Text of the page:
7. Vin Baker (23), Milwaukee Bucks. Very nice tab as the No. 8 pick in 1993. Drafted after Calbert Cheaney and Rodney Rogers from a little school (Hartford), he’s a 6-11 player with skills.
8. Kevin Willis, Miami Heat. Averages 18 points and 11 rebounds but people shy away because of his rockhead rep. It’s a shame he isn’t on a decent team because he brings it every night.
9. Derrick Coleman (8), New Jersey Nets. Just kidding. He’s really 27, he only acts younger. He belongs much higher up the list--like No. 2--but his antics have turned everyone off and our panel had fun marking him down.
Scout: “Everybody says, ‘He’s so talented.’ Hey, talented guys make shots. What’s he shooting?”
10. Webber (21), Washington Bullets. The panel wasn’t crazy about him, either, after his nuke job on the Warriors.
Scout: “I’m not a big Webber fan. He puts up a lot of numbers, but he doesn’t have a game yet. Shaq has a repertoire. Where’s Webber’s repertoire?”
On the other hand, you have to watch out for someone who can average 18 points, nine rebounds and four assists on raw ability.
Injured: Charles Oakley, Knicks.
Coming fast: Pacer Buck Williams clone Dale Davis (25); King rookie Brian Grant (22), considered a young Thorpe--or better.
Other comers: Pacer reserve Antonio Davis, now injured; Bullet rookie Juwan Howard (22); Celtic import Dino Radja; Maverick salvage project Popeye Jones (24). Also (I never, ever thought I’d say this), Elden Campbell (26), Lakers, who still isn’t the rebounder he should be but has become a force in the post.
Notable omission: Christian Laettner (25). Despite a pouty attitude, he cares and plays hard but his numbers are down. Might be lost with the woeful Timberwolves. “He’s a decent scorer,” says the scout, “but for the third guy picked (in ’92, behind Shaq and Mourning, ahead of Jimmy Jackson), he’s got to be better than that.”
1. Scottie Pippen, Chicago Bulls. Remember when he disgraced himself, taking himself out? So many people have done it since, it’s hard to remember that far back.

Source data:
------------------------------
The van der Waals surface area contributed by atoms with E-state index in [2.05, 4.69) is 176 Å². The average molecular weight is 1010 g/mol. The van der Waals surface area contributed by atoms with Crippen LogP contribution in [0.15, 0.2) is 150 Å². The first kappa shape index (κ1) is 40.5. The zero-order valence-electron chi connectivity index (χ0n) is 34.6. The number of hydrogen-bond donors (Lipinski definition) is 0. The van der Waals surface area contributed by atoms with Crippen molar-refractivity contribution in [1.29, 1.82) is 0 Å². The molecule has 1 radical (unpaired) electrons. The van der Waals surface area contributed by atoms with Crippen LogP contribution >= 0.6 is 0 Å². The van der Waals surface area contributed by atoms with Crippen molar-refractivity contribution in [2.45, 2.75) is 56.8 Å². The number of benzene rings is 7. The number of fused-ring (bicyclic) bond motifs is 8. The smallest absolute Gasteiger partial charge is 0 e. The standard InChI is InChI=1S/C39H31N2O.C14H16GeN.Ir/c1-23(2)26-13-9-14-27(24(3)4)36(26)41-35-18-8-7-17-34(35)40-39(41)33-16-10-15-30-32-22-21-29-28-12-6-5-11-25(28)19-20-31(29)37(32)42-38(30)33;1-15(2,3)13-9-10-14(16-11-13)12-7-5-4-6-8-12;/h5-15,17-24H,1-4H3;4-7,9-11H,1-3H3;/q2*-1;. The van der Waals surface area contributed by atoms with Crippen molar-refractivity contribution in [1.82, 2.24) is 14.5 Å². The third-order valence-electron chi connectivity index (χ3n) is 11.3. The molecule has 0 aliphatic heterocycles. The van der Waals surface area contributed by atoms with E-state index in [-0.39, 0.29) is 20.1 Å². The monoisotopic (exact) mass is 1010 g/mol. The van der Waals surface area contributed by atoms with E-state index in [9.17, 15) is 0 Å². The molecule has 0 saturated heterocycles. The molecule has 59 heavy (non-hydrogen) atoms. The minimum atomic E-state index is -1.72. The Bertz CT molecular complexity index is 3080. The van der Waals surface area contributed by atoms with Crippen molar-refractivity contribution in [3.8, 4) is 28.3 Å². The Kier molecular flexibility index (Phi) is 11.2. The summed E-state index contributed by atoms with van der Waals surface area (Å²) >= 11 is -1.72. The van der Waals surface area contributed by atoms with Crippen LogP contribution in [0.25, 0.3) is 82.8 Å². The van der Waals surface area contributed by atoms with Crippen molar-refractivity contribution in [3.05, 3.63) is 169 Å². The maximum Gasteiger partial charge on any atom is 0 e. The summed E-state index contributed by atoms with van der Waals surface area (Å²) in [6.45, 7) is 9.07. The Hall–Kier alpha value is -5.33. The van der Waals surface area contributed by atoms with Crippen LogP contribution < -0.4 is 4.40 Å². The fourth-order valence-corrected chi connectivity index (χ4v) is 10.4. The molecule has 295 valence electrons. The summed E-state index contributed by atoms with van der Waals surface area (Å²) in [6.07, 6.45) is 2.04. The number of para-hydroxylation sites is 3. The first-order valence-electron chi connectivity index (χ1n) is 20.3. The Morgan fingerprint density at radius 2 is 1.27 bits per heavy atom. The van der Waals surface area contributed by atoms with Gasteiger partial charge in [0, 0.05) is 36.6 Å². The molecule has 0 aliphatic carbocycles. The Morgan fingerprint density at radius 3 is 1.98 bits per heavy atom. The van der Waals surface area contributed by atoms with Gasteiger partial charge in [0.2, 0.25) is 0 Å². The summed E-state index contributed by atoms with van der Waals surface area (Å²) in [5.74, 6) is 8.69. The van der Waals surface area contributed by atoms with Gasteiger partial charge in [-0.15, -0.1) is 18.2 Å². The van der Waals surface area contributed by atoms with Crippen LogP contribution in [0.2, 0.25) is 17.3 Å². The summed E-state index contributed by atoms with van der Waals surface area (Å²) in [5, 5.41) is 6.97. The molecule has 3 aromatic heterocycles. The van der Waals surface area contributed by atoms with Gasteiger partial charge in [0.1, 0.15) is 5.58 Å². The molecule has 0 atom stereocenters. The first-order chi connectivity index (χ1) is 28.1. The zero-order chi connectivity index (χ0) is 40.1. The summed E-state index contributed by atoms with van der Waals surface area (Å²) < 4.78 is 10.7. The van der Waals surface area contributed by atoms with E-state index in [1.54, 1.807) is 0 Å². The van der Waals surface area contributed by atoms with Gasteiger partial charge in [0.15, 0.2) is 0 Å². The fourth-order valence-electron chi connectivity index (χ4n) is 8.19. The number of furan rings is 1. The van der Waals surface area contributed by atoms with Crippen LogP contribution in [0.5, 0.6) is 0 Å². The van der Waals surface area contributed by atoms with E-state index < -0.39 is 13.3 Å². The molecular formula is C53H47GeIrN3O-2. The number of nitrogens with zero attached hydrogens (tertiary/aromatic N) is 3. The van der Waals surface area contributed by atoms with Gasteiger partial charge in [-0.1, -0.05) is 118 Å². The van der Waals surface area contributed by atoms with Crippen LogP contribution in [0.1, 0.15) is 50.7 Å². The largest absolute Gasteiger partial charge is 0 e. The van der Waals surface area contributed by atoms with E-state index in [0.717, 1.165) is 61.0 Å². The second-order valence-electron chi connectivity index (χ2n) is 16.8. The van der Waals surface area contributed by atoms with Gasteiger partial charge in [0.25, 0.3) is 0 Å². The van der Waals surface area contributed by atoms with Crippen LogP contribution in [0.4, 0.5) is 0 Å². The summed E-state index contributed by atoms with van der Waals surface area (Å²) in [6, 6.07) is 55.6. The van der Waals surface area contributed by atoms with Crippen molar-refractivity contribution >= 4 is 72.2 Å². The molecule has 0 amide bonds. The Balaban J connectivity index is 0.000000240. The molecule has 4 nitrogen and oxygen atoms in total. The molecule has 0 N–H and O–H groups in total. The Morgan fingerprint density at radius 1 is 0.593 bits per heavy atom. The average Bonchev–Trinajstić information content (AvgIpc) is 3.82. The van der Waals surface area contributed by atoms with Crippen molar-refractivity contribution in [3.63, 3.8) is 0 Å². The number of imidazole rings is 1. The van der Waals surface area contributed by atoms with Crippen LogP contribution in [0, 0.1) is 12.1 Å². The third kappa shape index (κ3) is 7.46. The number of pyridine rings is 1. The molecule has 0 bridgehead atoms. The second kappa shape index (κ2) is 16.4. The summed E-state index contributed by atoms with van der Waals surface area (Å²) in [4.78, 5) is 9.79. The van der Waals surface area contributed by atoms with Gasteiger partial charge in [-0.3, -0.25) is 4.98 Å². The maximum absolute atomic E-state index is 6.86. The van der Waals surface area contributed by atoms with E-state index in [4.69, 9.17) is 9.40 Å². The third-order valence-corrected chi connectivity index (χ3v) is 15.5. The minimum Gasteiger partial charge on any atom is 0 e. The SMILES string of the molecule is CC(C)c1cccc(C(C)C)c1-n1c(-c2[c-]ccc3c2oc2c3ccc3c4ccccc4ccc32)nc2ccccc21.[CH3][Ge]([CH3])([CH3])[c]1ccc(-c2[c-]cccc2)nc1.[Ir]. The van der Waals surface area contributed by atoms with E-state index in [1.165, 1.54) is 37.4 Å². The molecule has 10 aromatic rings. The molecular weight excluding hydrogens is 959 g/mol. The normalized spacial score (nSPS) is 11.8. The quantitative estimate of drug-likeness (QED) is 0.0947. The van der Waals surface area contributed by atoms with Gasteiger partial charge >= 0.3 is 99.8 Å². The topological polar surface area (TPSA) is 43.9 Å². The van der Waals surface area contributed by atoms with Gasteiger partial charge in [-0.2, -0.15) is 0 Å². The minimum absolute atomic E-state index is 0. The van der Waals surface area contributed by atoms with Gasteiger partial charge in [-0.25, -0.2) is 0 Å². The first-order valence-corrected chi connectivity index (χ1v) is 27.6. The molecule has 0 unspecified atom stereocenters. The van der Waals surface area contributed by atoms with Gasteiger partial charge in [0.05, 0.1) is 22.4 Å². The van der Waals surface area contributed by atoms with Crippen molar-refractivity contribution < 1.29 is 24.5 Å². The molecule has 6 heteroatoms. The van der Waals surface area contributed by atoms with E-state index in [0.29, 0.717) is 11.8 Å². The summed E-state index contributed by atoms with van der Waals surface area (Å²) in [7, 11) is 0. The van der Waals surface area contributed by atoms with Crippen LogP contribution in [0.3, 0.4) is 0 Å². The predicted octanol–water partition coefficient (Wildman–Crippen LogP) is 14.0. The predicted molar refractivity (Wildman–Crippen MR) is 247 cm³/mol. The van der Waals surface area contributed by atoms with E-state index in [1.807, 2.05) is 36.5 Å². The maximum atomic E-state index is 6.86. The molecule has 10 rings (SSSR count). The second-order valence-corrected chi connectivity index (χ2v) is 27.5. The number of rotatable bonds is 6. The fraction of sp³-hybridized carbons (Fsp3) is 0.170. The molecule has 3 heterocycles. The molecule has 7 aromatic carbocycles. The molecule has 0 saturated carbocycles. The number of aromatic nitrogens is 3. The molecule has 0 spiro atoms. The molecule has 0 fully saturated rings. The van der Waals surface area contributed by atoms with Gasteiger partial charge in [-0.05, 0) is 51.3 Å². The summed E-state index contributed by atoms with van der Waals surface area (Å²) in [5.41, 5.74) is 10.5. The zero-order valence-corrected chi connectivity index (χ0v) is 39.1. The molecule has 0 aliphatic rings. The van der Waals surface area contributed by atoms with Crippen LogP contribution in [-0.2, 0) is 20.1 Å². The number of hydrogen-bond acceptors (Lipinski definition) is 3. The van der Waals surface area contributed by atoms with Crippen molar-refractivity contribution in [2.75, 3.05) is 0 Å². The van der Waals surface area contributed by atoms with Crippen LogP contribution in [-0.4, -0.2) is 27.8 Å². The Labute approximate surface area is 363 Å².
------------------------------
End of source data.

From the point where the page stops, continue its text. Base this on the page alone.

2. Charles Barkley, Phoenix Suns. Actually, he doesn’t have a position. He just goes where he wants and does what he wants.
3. Jamal Mashburn (22), Mavericks. A 6-7, 240-pound scoring machine who overpowers little guys and zips past big ones. No defender or rebounder, which drove Quinn Buckner crazy. Dick Motta looks at it this way: Who cares?
4. Detlef Schrempf, SuperSonics. Managed to get comfortable with his 12 shots a game. Went back to shooting three-pointers recently and is hitting a molten 56%.
5. Cedric Ceballos (25), Lakers. Out of nowhere and he’s young.
6. Cliff Robinson, Portland Trail Blazers. He seemed to like it better when Clyde Drexler was out and it was his team.
7. Danny Manning, Suns. Chilling out as a secondary option while Barkley takes his last hurrah.
8. Grant Hill (23), Detroit Pistons. Has things to work on--shooting--but has a great head. Should be No. 1 on this list before very long.
9. Toni Kukoc, Bulls (26). Another quantum leap that’s still in progress.
10. Glenn Robinson (22), Bucks. He’s shooting 40% and leading the league in turnovers but has big-time skills. Having trouble adjusting to the cold world outside the state of Indiana, but his time is coming.
Comers: Timberwolves rookie Donyell Marshall (21) and Hornet sophomore Scott Burrell (24).